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Biotech Science

Sequencing a Human Genome In a Week 101

Posted by kdawson
from the data-data-everywhere dept.
blackbearnh writes "The Human Genome Project took 13 years to sequence a single human's genetic information in full. At Washington University's Genome Center, they can now do one in a week. But when you're generating that much data, just keeping track of it can become a major challenge. David Dooling is in charge of managing the massive output of the Center's herd of gene sequencing machines, and making it available to researchers inside the Center and around the world. He'll be talking about his work at OSCON, and gave O'Reilly Radar a sense of where the state of the art in genome sequencing is heading. 'Now we can run these instruments. We can generate a lot of data. We can align it to the human reference. We can detect the variance. We can determine which variance exists in one genome versus another genome. Those variances that are cancerous, specific to the cancer genome, we can annotate those and say these are in genes. ... Now the difficulty is following up on all of those and figuring out what they mean for the cancer. ... We know that they exist in the cancer genome, but which ones are drivers and which ones are passengers? ... [F]inding which ones are actually causative is becoming more and more the challenge now.'"
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Sequencing a Human Genome In a Week

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  • by HotNeedleOfInquiry (598897) on Monday July 13, 2009 @07:43PM (#28684423)
    Suppose they sequence a specific human's genome. Now they do it again. Will the two sequences be the same?
  • Money well spent (Score:5, Insightful)

    by momerath2003 (606823) * on Monday July 13, 2009 @07:58PM (#28684573) Journal

    We pissed away $3 billion dollars and 13 years of time, when we could have waited a few more years and got it done in a week, and much, much cheaper. What a waste of time and money that was....

    I know I'm being trolled, but you're an idiot. It's pretty obvious that the ability to sequence the genome in a week could only result from techniques developed and information gathered in the original Human Genome project.

  • by QuantumG (50515) * <qg@biodome.org> on Monday July 13, 2009 @07:59PM (#28684591) Homepage Journal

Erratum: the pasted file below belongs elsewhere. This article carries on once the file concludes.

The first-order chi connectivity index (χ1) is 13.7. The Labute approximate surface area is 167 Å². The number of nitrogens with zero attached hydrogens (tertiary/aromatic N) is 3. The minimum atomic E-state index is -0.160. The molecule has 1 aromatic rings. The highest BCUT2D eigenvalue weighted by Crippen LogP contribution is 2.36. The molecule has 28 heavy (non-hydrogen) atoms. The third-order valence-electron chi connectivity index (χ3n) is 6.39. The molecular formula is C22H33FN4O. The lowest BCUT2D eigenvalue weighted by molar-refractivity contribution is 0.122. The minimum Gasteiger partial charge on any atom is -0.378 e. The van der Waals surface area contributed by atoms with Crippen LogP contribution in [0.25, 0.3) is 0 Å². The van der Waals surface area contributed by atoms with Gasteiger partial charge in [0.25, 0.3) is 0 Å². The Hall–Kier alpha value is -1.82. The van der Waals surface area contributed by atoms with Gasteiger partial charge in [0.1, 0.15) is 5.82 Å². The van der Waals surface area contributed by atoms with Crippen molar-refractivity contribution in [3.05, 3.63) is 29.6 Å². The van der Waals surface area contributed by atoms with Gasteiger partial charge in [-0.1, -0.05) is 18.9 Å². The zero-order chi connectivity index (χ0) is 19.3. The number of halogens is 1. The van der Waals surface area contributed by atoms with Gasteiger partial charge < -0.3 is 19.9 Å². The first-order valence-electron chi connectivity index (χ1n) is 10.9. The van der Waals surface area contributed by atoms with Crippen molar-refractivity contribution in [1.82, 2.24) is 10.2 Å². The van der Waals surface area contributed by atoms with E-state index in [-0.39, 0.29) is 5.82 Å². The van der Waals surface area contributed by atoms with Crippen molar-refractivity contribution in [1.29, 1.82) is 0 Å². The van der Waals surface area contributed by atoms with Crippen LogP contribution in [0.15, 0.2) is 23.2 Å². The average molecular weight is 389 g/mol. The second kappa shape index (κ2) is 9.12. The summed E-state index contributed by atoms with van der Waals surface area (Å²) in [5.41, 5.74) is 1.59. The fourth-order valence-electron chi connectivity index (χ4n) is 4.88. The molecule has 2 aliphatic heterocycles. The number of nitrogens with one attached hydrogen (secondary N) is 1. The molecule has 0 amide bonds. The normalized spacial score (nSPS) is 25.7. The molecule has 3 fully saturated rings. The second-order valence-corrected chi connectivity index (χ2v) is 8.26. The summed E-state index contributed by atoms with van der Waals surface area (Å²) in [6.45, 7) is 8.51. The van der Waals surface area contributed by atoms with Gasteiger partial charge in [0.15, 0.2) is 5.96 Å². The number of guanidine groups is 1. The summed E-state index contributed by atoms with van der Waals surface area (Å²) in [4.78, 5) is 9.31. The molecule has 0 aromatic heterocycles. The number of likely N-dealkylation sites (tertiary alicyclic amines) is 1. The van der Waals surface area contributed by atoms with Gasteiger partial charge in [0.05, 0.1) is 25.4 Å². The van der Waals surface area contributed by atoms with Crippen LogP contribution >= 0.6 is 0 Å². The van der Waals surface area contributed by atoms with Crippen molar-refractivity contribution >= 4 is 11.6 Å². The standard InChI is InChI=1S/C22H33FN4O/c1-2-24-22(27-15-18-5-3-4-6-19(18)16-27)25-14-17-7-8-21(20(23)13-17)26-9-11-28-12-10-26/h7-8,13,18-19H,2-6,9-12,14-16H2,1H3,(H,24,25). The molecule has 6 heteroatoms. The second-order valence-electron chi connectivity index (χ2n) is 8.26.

What's funny is that there is actually people who think like that. Apparently if we just sit around and wait, things will get better. I call this the dark side of the "invisible hand" of the market.. because it is invisible, people forget how it comes about. In order to get improvement in technology you need a market for that technology. And, typically, you need some loss-leader to create the market in the first place. Government funding serves this purpose well.

  • by goombah99 (560566) on Monday July 13, 2009 @10:37PM (#28685637)

    I suppose it's worth noting that the intermediate (raw) data sets can get pretty large. they are actually getting larger as the trend goes towards shorter less informative "reads" that require more of them to recover the connective information and to recover from errors and duplications. However that's a tend that has a stopping point. While more reads is better at some point there is almost no added value from more reads. So at that point that's the maximum amount of data you need to collect. it's won't increase ever. meanwhile hard drive and network speeds will go up factors of ten.

    thus the storage issues here are well tolerated at present and soon will become trivial.

  • wow. read a book. (Score:3, Insightful)

    by CFD339 (795926) <andrewp @ t h e n o r t h.com> on Tuesday July 14, 2009 @08:41AM (#28689333) Homepage Journal

    First, kinds of cancers were known to exist a century ago. Tumors and growths were not unheard of. Most childhood cancers killed quickly and were undiagnosed as specific disease other than "wasting away". When the average lifespan was 30-40 years, a great many other cancers were not present because people didn't live long enough to die from them.

    As we cure "other" diseases, cancers become more likely causes of death. Cells fail to divide perfectly, some may go cancerous others simply don't produce as healthy a replacement specialized cell. Your arteries harden, muscles don't repair as well, other tissues don't work as well (you get weaker, more wrinkled, easier to fall ill). Eventually either something fails that can't be repaired or enough cells go cancerous. Until we either figure out how to replace the body (seems unlikely as the brain and body are more tied together than sf movies like to present) or we figure out how to make cells repair/refresh themselves without shortening their telomeres -- I have no idea how likely that actually is.

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